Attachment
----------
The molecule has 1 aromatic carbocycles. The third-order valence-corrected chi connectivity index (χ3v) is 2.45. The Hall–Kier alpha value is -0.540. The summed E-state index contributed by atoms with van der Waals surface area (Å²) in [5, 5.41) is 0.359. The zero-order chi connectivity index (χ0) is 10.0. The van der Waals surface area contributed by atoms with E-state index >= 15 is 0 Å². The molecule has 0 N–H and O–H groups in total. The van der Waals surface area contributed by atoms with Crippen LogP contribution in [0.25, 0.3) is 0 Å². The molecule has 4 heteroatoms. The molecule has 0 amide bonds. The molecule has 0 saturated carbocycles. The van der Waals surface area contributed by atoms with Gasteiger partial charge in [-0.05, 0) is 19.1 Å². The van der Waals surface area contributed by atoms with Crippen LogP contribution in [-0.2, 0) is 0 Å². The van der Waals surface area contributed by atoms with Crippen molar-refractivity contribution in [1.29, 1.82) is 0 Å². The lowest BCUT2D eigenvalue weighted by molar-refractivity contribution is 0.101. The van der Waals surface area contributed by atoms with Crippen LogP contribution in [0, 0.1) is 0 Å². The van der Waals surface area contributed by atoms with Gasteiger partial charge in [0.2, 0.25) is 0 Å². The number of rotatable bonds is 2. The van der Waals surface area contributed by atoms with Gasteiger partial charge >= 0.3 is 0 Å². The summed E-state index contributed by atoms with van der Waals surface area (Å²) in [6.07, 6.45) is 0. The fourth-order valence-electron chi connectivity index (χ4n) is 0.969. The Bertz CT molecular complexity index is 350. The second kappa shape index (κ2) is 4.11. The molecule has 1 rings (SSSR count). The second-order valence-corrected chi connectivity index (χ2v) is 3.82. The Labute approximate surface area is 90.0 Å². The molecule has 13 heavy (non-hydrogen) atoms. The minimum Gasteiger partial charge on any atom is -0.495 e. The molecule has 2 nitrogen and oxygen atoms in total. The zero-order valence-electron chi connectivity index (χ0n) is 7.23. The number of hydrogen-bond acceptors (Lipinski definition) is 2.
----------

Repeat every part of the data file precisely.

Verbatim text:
The molecule has 1 aromatic carbocycles. The third-order valence-corrected chi connectivity index (χ3v) is 2.45. The Hall–Kier alpha value is -0.540. The summed E-state index contributed by atoms with van der Waals surface area (Å²) in [5, 5.41) is 0.359. The zero-order chi connectivity index (χ0) is 10.0. The van der Waals surface area contributed by atoms with E-state index >= 15 is 0 Å². The molecule has 0 N–H and O–H groups in total. The van der Waals surface area contributed by atoms with Crippen LogP contribution in [0.25, 0.3) is 0 Å². The molecule has 4 heteroatoms. The molecule has 0 amide bonds. The molecule has 0 saturated carbocycles. The van der Waals surface area contributed by atoms with Gasteiger partial charge in [-0.05, 0) is 19.1 Å². The van der Waals surface area contributed by atoms with Crippen LogP contribution in [-0.2, 0) is 0 Å². The van der Waals surface area contributed by atoms with Crippen molar-refractivity contribution in [1.29, 1.82) is 0 Å². The lowest BCUT2D eigenvalue weighted by molar-refractivity contribution is 0.101. The van der Waals surface area contributed by atoms with Crippen LogP contribution in [0, 0.1) is 0 Å². The van der Waals surface area contributed by atoms with Gasteiger partial charge in [0.2, 0.25) is 0 Å². The number of rotatable bonds is 2. The van der Waals surface area contributed by atoms with Gasteiger partial charge >= 0.3 is 0 Å². The summed E-state index contributed by atoms with van der Waals surface area (Å²) in [6.07, 6.45) is 0. The fourth-order valence-electron chi connectivity index (χ4n) is 0.969. The Bertz CT molecular complexity index is 350. The second kappa shape index (κ2) is 4.11. The molecule has 1 rings (SSSR count). The second-order valence-corrected chi connectivity index (χ2v) is 3.82. The Labute approximate surface area is 90.0 Å². The molecule has 13 heavy (non-hydrogen) atoms. The minimum Gasteiger partial charge on any atom is -0.495 e. The molecule has 2 nitrogen and oxygen atoms in total. The zero-order valence-electron chi connectivity index (χ0n) is 7.23. The number of hydrogen-bond acceptors (Lipinski definition) is 2.